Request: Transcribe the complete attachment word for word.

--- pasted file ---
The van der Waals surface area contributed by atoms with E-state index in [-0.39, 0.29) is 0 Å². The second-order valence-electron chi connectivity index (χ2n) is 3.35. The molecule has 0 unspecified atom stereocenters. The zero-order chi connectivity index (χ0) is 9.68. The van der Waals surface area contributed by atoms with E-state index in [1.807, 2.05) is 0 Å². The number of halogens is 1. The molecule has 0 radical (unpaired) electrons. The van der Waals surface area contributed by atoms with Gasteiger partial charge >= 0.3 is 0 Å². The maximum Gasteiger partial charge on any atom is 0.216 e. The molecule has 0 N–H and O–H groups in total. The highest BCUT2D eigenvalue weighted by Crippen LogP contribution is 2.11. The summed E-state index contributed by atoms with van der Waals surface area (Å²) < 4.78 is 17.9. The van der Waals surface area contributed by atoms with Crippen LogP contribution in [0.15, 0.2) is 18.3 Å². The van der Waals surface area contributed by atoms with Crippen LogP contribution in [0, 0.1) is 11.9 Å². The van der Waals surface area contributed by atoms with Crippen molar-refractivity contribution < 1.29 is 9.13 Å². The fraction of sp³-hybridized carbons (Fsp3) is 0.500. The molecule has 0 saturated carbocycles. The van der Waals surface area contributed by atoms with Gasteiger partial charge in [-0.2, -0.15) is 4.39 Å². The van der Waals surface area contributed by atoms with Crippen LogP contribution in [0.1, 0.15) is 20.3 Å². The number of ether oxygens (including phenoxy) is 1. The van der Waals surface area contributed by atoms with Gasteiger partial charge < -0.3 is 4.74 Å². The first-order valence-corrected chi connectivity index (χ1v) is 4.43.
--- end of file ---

The van der Waals surface area contributed by atoms with E-state index in [-0.39, 0.29) is 0 Å². The second-order valence-electron chi connectivity index (χ2n) is 3.35. The molecule has 0 unspecified atom stereocenters. The zero-order chi connectivity index (χ0) is 9.68. The van der Waals surface area contributed by atoms with E-state index in [1.807, 2.05) is 0 Å². The number of halogens is 1. The molecule has 0 radical (unpaired) electrons. The van der Waals surface area contributed by atoms with Gasteiger partial charge >= 0.3 is 0 Å². The maximum Gasteiger partial charge on any atom is 0.216 e. The molecule has 0 N–H and O–H groups in total. The highest BCUT2D eigenvalue weighted by Crippen LogP contribution is 2.11. The summed E-state index contributed by atoms with van der Waals surface area (Å²) < 4.78 is 17.9. The van der Waals surface area contributed by atoms with Crippen LogP contribution in [0.15, 0.2) is 18.3 Å². The van der Waals surface area contributed by atoms with Crippen LogP contribution in [0, 0.1) is 11.9 Å². The van der Waals surface area contributed by atoms with Crippen molar-refractivity contribution < 1.29 is 9.13 Å². The fraction of sp³-hybridized carbons (Fsp3) is 0.500. The molecule has 0 saturated carbocycles. The van der Waals surface area contributed by atoms with Gasteiger partial charge in [-0.2, -0.15) is 4.39 Å². The van der Waals surface area contributed by atoms with Crippen LogP contribution in [0.1, 0.15) is 20.3 Å². The number of ether oxygens (including phenoxy) is 1. The van der Waals surface area contributed by atoms with Gasteiger partial charge < -0.3 is 4.74 Å². The first-order valence-corrected chi connectivity index (χ1v) is 4.43.